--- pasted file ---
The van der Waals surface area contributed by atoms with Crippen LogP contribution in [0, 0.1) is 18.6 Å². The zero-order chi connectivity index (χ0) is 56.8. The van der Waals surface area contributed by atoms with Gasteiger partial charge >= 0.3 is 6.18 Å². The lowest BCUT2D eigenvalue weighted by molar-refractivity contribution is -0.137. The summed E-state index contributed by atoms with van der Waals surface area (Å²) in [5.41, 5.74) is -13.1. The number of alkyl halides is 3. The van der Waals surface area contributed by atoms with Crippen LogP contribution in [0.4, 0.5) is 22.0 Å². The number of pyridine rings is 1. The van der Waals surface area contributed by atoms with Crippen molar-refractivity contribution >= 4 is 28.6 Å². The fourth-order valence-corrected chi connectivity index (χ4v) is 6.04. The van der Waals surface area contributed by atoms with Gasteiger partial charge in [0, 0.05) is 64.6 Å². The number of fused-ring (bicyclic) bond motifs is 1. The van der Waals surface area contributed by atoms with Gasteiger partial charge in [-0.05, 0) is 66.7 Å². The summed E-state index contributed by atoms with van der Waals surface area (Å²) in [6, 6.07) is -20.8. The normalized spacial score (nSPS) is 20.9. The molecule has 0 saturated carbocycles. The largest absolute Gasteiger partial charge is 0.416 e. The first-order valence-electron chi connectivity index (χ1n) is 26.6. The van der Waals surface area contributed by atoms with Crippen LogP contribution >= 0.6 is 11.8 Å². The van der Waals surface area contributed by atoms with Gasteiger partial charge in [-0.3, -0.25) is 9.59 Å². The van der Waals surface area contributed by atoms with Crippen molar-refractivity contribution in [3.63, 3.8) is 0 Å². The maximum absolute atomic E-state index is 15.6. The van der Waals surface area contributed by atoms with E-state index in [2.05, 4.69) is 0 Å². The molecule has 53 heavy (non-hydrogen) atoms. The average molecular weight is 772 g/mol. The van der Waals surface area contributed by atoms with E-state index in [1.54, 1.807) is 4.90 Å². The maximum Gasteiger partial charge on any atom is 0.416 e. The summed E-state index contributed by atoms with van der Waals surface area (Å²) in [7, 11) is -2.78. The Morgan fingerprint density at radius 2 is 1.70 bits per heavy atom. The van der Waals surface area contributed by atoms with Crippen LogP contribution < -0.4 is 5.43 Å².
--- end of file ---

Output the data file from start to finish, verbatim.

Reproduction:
The van der Waals surface area contributed by atoms with Crippen LogP contribution in [0, 0.1) is 18.6 Å². The zero-order chi connectivity index (χ0) is 56.8. The van der Waals surface area contributed by atoms with Gasteiger partial charge >= 0.3 is 6.18 Å². The lowest BCUT2D eigenvalue weighted by molar-refractivity contribution is -0.137. The summed E-state index contributed by atoms with van der Waals surface area (Å²) in [5.41, 5.74) is -13.1. The number of alkyl halides is 3. The van der Waals surface area contributed by atoms with Crippen LogP contribution in [0.4, 0.5) is 22.0 Å². The number of pyridine rings is 1. The van der Waals surface area contributed by atoms with Crippen molar-refractivity contribution >= 4 is 28.6 Å². The fourth-order valence-corrected chi connectivity index (χ4v) is 6.04. The van der Waals surface area contributed by atoms with Gasteiger partial charge in [0, 0.05) is 64.6 Å². The number of fused-ring (bicyclic) bond motifs is 1. The van der Waals surface area contributed by atoms with Gasteiger partial charge in [-0.05, 0) is 66.7 Å². The summed E-state index contributed by atoms with van der Waals surface area (Å²) in [6, 6.07) is -20.8. The normalized spacial score (nSPS) is 20.9. The molecule has 0 saturated carbocycles. The largest absolute Gasteiger partial charge is 0.416 e. The first-order valence-electron chi connectivity index (χ1n) is 26.6. The van der Waals surface area contributed by atoms with Crippen LogP contribution >= 0.6 is 11.8 Å². The van der Waals surface area contributed by atoms with Gasteiger partial charge in [-0.3, -0.25) is 9.59 Å². The van der Waals surface area contributed by atoms with Crippen molar-refractivity contribution in [3.63, 3.8) is 0 Å². The maximum absolute atomic E-state index is 15.6. The van der Waals surface area contributed by atoms with E-state index in [2.05, 4.69) is 0 Å². The molecule has 53 heavy (non-hydrogen) atoms. The average molecular weight is 772 g/mol. The van der Waals surface area contributed by atoms with E-state index in [1.54, 1.807) is 4.90 Å². The maximum Gasteiger partial charge on any atom is 0.416 e. The summed E-state index contributed by atoms with van der Waals surface area (Å²) in [7, 11) is -2.78. The Morgan fingerprint density at radius 2 is 1.70 bits per heavy atom. The van der Waals surface area contributed by atoms with Crippen LogP contribution < -0.4 is 5.43 Å².